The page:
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New Frontiers in Polymer Synthesis

  • Editors
  • Shiro Kobayashi
Book

Part of the Advances in Polymer Science book series (POLYMER, volume 217)

Table of contents

  1. Front Matter
    Pages I-XII
  2. Tsutomu Yokozawa, Naomi Ajioka, Akihiro Yokoyama
    Pages 1-77
  3. Nobuo Kawahara, Junji Saito, Shingo Matsuo, Hideyuki Kaneko, Tomoaki Matsugi, Norio Kashiwa
    Pages 79-119
  4. Kiyoshi Endo
    Pages 121-183
  5. Back Matter
    Pages 185-188

About this book

Introduction

It is generally accepted that a new material is often developed by ?nding a new synthesis method of reaction or a new reaction catalyst. Historically, a typical example may be referred to as a Ziegler–Natta catalyst, which has allowed large-scale production of petroleum-based polyole?ns since the middle of the 20th century. New polymer synthesis, therefore, will hopefully lead to creation of new polymer materials in the 21st century. This special issue contributed by three groups focuses on recent advances in polymer synthesis methods, which handle the cutting-edge aspects of the advanced technology. The ?rst article by Yokozawa and coworkers contains an overview of the - action control in various condensation polymerizations (polycondensations). Advanced technologies enabled the control of stereochemistry (regio-, g- metrical-, and enantio-selections), chemoselectivity, chain topology, and st- chiometry of monomers, giving a high molecular weight polymer. It has been recognized for a long time, however, that polycondensation is a dif?cult p- cess in controlling the reaction pathway, because the reaction is of step-growth and the reactivity of monomers, oligomers, and polymers are almost the same during the reaction and hence, the molecular weight of polymers and its d- tribution (M /M ) are impossible to regulate. The authors’ group developed w n a new reaction system (chain-growth condensation polymerization), changing the nature of polycondensation from step-growth to chain-growth; namely the propagating chain-end is active, allowing for control of the product molecular weight as well as the distribution.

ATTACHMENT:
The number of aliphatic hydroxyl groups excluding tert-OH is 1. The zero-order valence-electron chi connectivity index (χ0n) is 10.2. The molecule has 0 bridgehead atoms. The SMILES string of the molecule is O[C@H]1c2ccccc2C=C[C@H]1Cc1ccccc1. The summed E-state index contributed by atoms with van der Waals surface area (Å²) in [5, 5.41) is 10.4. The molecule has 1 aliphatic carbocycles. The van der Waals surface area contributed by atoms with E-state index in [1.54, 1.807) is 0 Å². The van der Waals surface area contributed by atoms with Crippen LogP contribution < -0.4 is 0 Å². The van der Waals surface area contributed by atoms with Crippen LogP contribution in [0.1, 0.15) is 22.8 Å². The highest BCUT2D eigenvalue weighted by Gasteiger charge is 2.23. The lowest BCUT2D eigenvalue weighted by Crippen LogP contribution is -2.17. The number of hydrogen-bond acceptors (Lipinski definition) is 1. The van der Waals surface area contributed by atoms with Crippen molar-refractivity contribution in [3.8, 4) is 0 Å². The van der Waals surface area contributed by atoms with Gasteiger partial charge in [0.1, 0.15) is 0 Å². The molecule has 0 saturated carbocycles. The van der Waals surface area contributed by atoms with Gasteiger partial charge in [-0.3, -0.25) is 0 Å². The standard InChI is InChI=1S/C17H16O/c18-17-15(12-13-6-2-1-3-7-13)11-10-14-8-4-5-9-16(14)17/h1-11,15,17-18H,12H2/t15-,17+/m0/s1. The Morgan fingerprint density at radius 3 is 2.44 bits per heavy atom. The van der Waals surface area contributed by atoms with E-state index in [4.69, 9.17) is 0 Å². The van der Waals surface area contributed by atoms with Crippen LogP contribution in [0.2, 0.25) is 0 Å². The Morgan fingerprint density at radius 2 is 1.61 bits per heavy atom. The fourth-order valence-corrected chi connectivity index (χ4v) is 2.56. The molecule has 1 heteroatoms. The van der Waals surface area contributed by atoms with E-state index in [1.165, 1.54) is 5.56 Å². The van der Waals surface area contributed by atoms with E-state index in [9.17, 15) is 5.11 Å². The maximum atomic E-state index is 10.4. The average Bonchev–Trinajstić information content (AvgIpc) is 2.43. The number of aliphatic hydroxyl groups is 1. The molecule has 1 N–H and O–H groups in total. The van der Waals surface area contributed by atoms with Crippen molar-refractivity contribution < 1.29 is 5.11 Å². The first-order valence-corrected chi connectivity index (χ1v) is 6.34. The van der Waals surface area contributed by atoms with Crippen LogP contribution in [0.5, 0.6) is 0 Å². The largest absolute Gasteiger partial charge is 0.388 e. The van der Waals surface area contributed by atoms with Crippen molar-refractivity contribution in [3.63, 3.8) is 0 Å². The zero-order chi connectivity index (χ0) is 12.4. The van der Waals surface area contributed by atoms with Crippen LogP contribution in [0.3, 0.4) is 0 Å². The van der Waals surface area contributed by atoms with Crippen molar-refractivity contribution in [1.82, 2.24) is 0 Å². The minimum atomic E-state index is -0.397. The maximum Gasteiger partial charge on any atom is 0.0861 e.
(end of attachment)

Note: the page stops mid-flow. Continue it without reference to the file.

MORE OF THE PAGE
Keywords

Macromolecules Monomer Polyolefin chemistry macromolecule polymer polymer synthesis polymerization stereochemistry synthesis

Bibliographic information